France’s Le Figaro daily reported last month that Israel’s Mossad spy agency was enlisted to secure coronavirus testing kits from an unidentified foreign country.


Pregnant mom, unborn child die in India

Updated 08 July 2020

Pregnant mom, unborn child die in India

  • Devastated family mourn latest victim of health system struggling to cope with outbreak

NEW DELHI: The death of an expectant mom and her unborn child after 13 hospitals in one day refused to treat her has put India’s strained health care system under the spotlight.

The devastated husband and 6-year-old child of eight-month pregnant Neelam Singh, 30, are still struggling to come to terms with the “unwarranted loss” a month after her agonizing death in an ambulance outside a hospital in New Delhi.

With more than 100,000 coronavirus disease (COVID-19) cases in the Indian capital, Singh became another victim of a health system battling to cope with patient demand due to a lack of bed space and infrastructure.

That, however, has been little comfort for her family members who said they would never be able to overcome the trauma.

“Those 12 hours were the most traumatic experience of our lives, and we have to live with that trauma,” Shailendra Kumar, Singh’s brother-in-law, told Arab News on Tuesday. Singh had developed complications with her pregnancy on June 5, and Kumar said she was rushed to the same hospital in Noida, Uttar Pradesh where she had been going for regular checkups, but was turned away.

“Shivalik (hospital) gave no reason for refusing to admit her. Despite our pleadings, the hospital did not budge from its stand,” Kumar added.

A day-long ordeal ensued, with one hospital after the other unable to treat her. Eventually, she died in an ambulance some 35 kilometers away from her home in Khoda.

“I took her to 13 hospitals, both government and private facilities, and every one refused to admit her. The image of her writhing in pain will always haunt me,” said Kumar, who was accompanied by Singh’s husband. He added that the reasons provided varied from “high costs” to a lack of facilities.

“One hospital told me that I could not pay the high cost so better try my luck somewhere else. At Sharda Hospital in Greater Noida, I was asked to buy a coupon for COVID-19 treatment for 4,500 rupees ($60), which I did, but still, they refused her entry. It was not the loss of one life but two lives,” he said, referring to her unborn child.

He pointed out that the entire family was in a state of shock following her death with her husband “the worst impacted.”

Kumar filed a complaint against Shivalik and other hospitals but said so far “no action has been taken.”

A day after Singh’s death, the district magistrate of Gautam Buddh Nagar, which Noida falls under, ordered an inquiry and issued instructions for all hospitals “to admit patients regardless of the nature of the case.”

However, 20 days later, on June 26, a similar incident was reported in the Dadri area of Noida.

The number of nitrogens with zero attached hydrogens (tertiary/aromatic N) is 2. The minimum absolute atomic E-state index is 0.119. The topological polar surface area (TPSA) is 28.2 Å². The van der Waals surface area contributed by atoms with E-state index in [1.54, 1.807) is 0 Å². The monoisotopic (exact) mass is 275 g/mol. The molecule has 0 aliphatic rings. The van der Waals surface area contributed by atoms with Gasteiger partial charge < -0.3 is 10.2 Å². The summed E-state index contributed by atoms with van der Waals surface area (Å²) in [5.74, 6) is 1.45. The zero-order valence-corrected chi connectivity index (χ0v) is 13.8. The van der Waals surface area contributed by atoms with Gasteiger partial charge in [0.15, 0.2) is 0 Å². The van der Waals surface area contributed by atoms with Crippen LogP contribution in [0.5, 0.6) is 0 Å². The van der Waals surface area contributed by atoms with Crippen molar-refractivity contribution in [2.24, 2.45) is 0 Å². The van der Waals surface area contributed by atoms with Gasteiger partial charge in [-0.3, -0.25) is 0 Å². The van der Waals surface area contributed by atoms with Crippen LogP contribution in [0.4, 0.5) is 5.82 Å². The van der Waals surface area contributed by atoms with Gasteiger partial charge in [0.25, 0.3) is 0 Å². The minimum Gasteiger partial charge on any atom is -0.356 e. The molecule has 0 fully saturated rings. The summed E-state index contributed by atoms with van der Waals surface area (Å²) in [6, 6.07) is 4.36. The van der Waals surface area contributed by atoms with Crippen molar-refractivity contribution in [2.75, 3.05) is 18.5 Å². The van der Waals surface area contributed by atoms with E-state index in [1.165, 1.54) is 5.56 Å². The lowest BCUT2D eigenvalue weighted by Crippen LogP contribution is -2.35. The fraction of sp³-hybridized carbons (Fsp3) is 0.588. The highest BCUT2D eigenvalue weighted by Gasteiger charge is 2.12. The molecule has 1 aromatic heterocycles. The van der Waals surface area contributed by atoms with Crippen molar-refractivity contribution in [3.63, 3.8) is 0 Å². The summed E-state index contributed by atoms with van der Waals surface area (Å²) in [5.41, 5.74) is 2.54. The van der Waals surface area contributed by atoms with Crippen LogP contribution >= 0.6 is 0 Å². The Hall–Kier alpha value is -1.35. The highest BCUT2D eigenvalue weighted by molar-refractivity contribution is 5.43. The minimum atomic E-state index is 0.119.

On that occasion, 21-year-old Robin Bhati had developed a fever, and relatives had taken him to a nearby hospital where a week earlier he had been admitted suffering from influenza. However, the hospital refused to admit him and referred him to a different facility.

Five hours and four hospitals later, a city hospital agreed to take him in, but by then Bhati was already seriously ill and hours later he died after suffering a heart attack.

“We don’t know whether he was a COVID-19 patient or not, but why should hospitals refuse to admit a patient in need of immediate attention,” his uncle Jasveer Bhati told Arab News. A number of the Noida hospitals which allegedly denied admission to Singh and Bhati refused to comment on the cases.

In a statement on Monday, the office of Noida’s chief medical officer said: “Strict instructions have been given to all the private and government hospitals to admit all patients showing COVID-19 symptoms.”

Dr. Loveleen Mangla, a pulmonologist working with Noida-based Metro Hospital and Heart Institute, said: “The government did not prepare itself to face this situation. Now the government is trying to create extra beds and medical facilities, but it’s late. They should have done this three months ago when the nationwide lockdown started.

“With the entire medical infrastructure overstretched and not many quality health workers available in the government hospitals, it’s a grim scenario now,” Mangla added.

With more than 723,000 COVID-19 cases on Tuesday, India is now the world’s third worst-affected country after the US and Brazil, with approaching 21,000 people losing their lives.

And the problem is not unique to northern India.

On Saturday, the southern Indian city of Bangalore reported the case of 50-year-old Vasantha, who was rejected by 13 hospitals before she was accepted by the K.C. General Hospital where she eventually died.

Lalitha, a relative of Vasantha, said: “Some hospitals said they didn’t have beds; some said they didn’t have COVID-19 testing facilities, and that way we lost critical hours. She died because of a problem with her respiratory system.”

Experts have questioned whether health care facilities in India are being overstretched purely due to the COVID-19 pandemic.

Dr. Anant Bhan, a Delhi-based independent researcher in global health, policy and bioethics, said: “Is there a real shortage of beds or is it the shortage caused by lack of efficient management? If the cases increase further, we might find it difficult to provide care.”